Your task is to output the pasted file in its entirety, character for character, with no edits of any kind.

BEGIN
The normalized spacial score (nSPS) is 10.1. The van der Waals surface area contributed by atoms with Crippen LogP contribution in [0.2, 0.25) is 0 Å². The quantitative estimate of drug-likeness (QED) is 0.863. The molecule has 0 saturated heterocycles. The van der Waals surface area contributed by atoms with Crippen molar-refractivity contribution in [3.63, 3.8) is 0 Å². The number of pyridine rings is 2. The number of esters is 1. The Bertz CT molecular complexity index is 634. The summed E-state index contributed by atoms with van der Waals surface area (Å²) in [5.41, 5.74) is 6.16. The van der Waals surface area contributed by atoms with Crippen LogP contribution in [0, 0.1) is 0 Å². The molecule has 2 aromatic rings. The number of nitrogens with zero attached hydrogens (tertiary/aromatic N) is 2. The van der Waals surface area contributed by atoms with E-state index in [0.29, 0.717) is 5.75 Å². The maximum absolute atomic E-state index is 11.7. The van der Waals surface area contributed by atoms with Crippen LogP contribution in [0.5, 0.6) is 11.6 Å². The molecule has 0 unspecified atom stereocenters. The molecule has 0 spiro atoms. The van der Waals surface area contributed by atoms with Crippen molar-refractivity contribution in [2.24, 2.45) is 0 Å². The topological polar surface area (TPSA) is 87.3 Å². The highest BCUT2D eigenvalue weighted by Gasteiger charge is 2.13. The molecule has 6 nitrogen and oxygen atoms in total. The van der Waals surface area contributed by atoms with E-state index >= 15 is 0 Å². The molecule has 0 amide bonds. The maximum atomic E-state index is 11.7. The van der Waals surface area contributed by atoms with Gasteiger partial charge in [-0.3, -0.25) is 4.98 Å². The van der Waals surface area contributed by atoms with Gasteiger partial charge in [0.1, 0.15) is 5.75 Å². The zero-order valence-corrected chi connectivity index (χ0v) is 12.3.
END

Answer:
The normalized spacial score (nSPS) is 10.1. The van der Waals surface area contributed by atoms with Crippen LogP contribution in [0.2, 0.25) is 0 Å². The quantitative estimate of drug-likeness (QED) is 0.863. The molecule has 0 saturated heterocycles. The van der Waals surface area contributed by atoms with Crippen molar-refractivity contribution in [3.63, 3.8) is 0 Å². The number of pyridine rings is 2. The number of esters is 1. The Bertz CT molecular complexity index is 634. The summed E-state index contributed by atoms with van der Waals surface area (Å²) in [5.41, 5.74) is 6.16. The van der Waals surface area contributed by atoms with Crippen LogP contribution in [0, 0.1) is 0 Å². The molecule has 2 aromatic rings. The number of nitrogens with zero attached hydrogens (tertiary/aromatic N) is 2. The van der Waals surface area contributed by atoms with E-state index in [0.29, 0.717) is 5.75 Å². The maximum absolute atomic E-state index is 11.7. The van der Waals surface area contributed by atoms with Crippen LogP contribution in [0.5, 0.6) is 11.6 Å². The molecule has 0 unspecified atom stereocenters. The molecule has 0 spiro atoms. The van der Waals surface area contributed by atoms with Crippen molar-refractivity contribution in [2.24, 2.45) is 0 Å². The topological polar surface area (TPSA) is 87.3 Å². The highest BCUT2D eigenvalue weighted by Gasteiger charge is 2.13. The molecule has 6 nitrogen and oxygen atoms in total. The van der Waals surface area contributed by atoms with E-state index >= 15 is 0 Å². The molecule has 0 amide bonds. The maximum atomic E-state index is 11.7. The van der Waals surface area contributed by atoms with Gasteiger partial charge in [-0.3, -0.25) is 4.98 Å². The van der Waals surface area contributed by atoms with Gasteiger partial charge in [0.1, 0.15) is 5.75 Å². The zero-order valence-corrected chi connectivity index (χ0v) is 12.3.